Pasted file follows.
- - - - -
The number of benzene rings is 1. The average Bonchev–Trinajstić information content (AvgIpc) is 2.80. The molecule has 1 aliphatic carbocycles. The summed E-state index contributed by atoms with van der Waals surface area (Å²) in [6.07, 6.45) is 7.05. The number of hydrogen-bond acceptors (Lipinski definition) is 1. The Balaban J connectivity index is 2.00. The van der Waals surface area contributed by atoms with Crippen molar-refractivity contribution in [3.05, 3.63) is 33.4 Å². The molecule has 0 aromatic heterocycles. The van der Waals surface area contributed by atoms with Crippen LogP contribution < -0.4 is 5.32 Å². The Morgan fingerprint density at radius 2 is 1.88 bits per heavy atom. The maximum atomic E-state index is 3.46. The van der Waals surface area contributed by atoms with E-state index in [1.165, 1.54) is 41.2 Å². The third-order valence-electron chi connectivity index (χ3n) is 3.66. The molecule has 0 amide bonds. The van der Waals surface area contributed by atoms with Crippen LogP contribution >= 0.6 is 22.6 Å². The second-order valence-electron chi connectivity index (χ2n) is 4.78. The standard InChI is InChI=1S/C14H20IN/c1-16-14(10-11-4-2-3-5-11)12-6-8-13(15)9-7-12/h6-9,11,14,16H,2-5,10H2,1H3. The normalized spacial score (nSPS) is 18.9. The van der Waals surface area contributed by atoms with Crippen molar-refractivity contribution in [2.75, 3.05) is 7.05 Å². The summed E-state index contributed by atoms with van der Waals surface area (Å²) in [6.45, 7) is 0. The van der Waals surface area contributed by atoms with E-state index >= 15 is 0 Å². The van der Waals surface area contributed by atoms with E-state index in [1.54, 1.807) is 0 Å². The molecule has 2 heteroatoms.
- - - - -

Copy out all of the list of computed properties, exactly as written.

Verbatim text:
The number of benzene rings is 1. The average Bonchev–Trinajstić information content (AvgIpc) is 2.80. The molecule has 1 aliphatic carbocycles. The summed E-state index contributed by atoms with van der Waals surface area (Å²) in [6.07, 6.45) is 7.05. The number of hydrogen-bond acceptors (Lipinski definition) is 1. The Balaban J connectivity index is 2.00. The van der Waals surface area contributed by atoms with Crippen molar-refractivity contribution in [3.05, 3.63) is 33.4 Å². The molecule has 0 aromatic heterocycles. The van der Waals surface area contributed by atoms with Crippen LogP contribution < -0.4 is 5.32 Å². The Morgan fingerprint density at radius 2 is 1.88 bits per heavy atom. The maximum atomic E-state index is 3.46. The van der Waals surface area contributed by atoms with E-state index in [1.165, 1.54) is 41.2 Å². The third-order valence-electron chi connectivity index (χ3n) is 3.66. The molecule has 0 amide bonds. The van der Waals surface area contributed by atoms with Crippen LogP contribution >= 0.6 is 22.6 Å². The second-order valence-electron chi connectivity index (χ2n) is 4.78. The standard InChI is InChI=1S/C14H20IN/c1-16-14(10-11-4-2-3-5-11)12-6-8-13(15)9-7-12/h6-9,11,14,16H,2-5,10H2,1H3. The normalized spacial score (nSPS) is 18.9. The van der Waals surface area contributed by atoms with Crippen molar-refractivity contribution in [2.75, 3.05) is 7.05 Å². The summed E-state index contributed by atoms with van der Waals surface area (Å²) in [6.45, 7) is 0. The van der Waals surface area contributed by atoms with E-state index >= 15 is 0 Å². The van der Waals surface area contributed by atoms with E-state index in [1.54, 1.807) is 0 Å². The molecule has 2 heteroatoms.